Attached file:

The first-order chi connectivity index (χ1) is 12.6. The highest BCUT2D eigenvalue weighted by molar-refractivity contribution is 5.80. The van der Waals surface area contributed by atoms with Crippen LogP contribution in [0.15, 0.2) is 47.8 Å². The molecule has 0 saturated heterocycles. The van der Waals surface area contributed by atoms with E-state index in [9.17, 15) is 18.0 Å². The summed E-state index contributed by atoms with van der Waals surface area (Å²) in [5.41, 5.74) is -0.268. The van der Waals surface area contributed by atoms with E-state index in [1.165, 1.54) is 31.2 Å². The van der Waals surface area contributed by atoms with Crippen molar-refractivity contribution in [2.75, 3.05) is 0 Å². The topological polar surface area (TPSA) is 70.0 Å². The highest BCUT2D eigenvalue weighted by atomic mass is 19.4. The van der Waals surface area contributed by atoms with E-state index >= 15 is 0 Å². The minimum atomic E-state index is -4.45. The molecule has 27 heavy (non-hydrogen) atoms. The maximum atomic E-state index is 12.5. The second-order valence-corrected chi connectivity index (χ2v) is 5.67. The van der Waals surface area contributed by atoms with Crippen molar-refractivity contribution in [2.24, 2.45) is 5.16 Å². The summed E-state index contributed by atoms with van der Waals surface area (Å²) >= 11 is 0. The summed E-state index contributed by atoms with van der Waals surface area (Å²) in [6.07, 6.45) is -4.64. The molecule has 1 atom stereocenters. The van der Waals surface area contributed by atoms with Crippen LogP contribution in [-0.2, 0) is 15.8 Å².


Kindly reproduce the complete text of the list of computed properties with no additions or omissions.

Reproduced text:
The first-order chi connectivity index (χ1) is 12.6. The highest BCUT2D eigenvalue weighted by molar-refractivity contribution is 5.80. The van der Waals surface area contributed by atoms with Crippen LogP contribution in [0.15, 0.2) is 47.8 Å². The molecule has 0 saturated heterocycles. The van der Waals surface area contributed by atoms with E-state index in [9.17, 15) is 18.0 Å². The summed E-state index contributed by atoms with van der Waals surface area (Å²) in [5.41, 5.74) is -0.268. The van der Waals surface area contributed by atoms with E-state index in [1.165, 1.54) is 31.2 Å². The van der Waals surface area contributed by atoms with Crippen molar-refractivity contribution in [2.75, 3.05) is 0 Å². The topological polar surface area (TPSA) is 70.0 Å². The highest BCUT2D eigenvalue weighted by atomic mass is 19.4. The van der Waals surface area contributed by atoms with E-state index >= 15 is 0 Å². The minimum atomic E-state index is -4.45. The molecule has 27 heavy (non-hydrogen) atoms. The maximum atomic E-state index is 12.5. The second-order valence-corrected chi connectivity index (χ2v) is 5.67. The van der Waals surface area contributed by atoms with Crippen molar-refractivity contribution in [2.24, 2.45) is 5.16 Å². The summed E-state index contributed by atoms with van der Waals surface area (Å²) >= 11 is 0. The summed E-state index contributed by atoms with van der Waals surface area (Å²) in [6.07, 6.45) is -4.64. The molecule has 1 atom stereocenters. The van der Waals surface area contributed by atoms with Crippen LogP contribution in [-0.2, 0) is 15.8 Å².